Certified Public Accountant Definition

Certified Public Accountant (CPA) is a professional who specializes in providing financial and accounting services, including tax preparation and auditing, to individuals and businesses, ensuring financial records are accurate and in compliance with relevant laws and regulations.

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A certified public accountant (CPA) is a professional who has met state licensing requirements for CPA designation. This designation pertains to accounting and finance.

What does a certified public accountant do?

This business professional can perform many advanced duties pertaining to finances. A CPA is a trusted advisor who assists businesses, individuals, and organizations strategize and reach their financial goals. 

How are accountants and certified public accountants different? 

All CPAs are accountants, but not all accountants are CPAs. Certified public accountants are educated as accountants, then advance their training by preparing for the CPA exam.

Once an accountant has passed the certification exam they will need to complete a certain number of continuing education hours each year to ensure that they remain current with all new advancements in the accounting profession. 

What does it take to become a certified public accountant?

Each state has different requirements for CPA certification. Most require individuals to obtain a bachelor’s degree in accounting or a related field prior to sitting for the Universal CPA exam. Most states also require an additional year of accounting-focused education to become licensed. This is referred to as the “150-Hour Rule,” which means the individual needs five years of full-time equivalent study. Some states may also have a residency or citizenship requirement.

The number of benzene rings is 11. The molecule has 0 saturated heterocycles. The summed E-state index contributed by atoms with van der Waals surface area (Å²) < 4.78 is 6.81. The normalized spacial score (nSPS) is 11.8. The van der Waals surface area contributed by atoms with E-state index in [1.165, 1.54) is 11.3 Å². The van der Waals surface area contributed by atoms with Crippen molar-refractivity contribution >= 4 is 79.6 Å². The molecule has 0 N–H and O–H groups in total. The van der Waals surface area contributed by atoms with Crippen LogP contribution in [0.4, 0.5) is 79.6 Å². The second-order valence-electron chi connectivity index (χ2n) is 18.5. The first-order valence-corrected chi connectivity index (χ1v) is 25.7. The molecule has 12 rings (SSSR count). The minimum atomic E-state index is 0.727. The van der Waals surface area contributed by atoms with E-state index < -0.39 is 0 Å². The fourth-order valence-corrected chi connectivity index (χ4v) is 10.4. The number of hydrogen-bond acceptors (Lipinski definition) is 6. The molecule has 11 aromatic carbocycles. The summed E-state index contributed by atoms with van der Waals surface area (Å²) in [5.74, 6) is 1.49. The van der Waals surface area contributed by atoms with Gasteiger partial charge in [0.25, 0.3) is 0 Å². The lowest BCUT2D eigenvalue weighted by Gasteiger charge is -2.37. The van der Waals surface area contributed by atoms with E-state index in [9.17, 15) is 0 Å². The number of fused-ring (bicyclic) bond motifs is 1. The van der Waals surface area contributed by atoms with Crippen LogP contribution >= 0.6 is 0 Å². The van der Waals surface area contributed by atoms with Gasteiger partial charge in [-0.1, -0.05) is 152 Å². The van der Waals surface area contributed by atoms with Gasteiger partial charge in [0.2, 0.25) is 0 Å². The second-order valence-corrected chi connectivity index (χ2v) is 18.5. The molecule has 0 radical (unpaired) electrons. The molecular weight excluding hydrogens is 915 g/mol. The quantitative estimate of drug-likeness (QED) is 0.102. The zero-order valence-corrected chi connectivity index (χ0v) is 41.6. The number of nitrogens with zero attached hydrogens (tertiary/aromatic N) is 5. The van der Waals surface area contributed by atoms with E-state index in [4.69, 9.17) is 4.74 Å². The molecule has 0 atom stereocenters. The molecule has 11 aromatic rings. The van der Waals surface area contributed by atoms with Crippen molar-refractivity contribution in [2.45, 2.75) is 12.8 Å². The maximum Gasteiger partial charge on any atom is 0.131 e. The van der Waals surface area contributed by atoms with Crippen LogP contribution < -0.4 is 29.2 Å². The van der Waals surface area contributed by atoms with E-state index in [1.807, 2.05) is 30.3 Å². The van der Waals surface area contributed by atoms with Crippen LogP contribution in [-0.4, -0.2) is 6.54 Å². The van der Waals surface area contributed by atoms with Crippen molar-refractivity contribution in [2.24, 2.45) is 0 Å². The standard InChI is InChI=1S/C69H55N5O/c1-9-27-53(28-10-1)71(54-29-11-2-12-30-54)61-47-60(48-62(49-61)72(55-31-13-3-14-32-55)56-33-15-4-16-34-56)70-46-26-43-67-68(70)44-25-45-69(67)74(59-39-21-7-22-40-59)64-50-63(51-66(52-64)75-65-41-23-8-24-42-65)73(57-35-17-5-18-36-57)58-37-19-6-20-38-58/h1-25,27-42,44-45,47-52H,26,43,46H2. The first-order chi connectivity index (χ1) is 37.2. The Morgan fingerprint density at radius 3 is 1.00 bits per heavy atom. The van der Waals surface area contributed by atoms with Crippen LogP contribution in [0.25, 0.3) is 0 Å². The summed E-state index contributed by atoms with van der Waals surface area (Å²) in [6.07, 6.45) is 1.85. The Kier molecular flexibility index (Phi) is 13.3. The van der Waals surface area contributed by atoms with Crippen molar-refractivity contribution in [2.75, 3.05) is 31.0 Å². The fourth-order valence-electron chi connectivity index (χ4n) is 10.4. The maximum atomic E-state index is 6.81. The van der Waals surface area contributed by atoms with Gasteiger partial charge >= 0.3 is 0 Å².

Each state or jurisdiction has its own board of accountancy or equivalent governing body that determines eligibility and issues licenses. Completing 1 to 2 years of relevant work experience may also be necessary. 

After passing the Universal CPA exam and completing all licensing requirements, certified public accountants must complete a certain number of continuing education hours each year. In many states and jurisdictions, this is approximately 40 hours annually.

Certified Public Accountant Examples of Advanced Duties

Certified public accountants have more flexibility in the tasks they are able to perform because of advanced training. These may include:

  • Auditing and reviews
  • General financial consulting services
  • Tax preparation and consulting
  • Litigation consulting
  • Financial planning

Duties may vary depending on the needs of the client or business. 

Should your business hire a CPA?

As a business owner, it’s crucial you ensure that your company maintains accurate financial records. Depending on the size of your business and the complexity of accounting needs, you may or may not choose to hire a certified public accountant. 

Certified Public Accountant Benefit

A CPA can be a great asset whether you are an established legal entity or a startup. These professionals can do much more than just your taxes. A certified public accountant can prepare your financial statements, offer bookkeeping services, and help you set up an accounting system that works for your business. 

Another important certified public accountant advantage is their ability to help your company budget and forecast cash flow. This information allows you to make better decisions about the direction of your business and where to invest for growth. A CPA can also handle your payroll services. 

Certified Public Accountant Disadvantages

There is really no disadvantage to having a trained financial professional on your staff. If you have a small business with very simple accounting needs, you may not have enough work to need a CPA just yet and can opt to save costs in payroll by outsourcing your bookkeeping or taxes. 


The certified public accountant definition pertains to a professional delegation of certification in the area of accounting and finance. 

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Disclaimer: The content on this page is for information purposes only and does not constitute legal, tax, or accounting advice. If you have specific questions about any of these topics, seek the counsel of a licensed professional.

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Written by Team ZenBusiness

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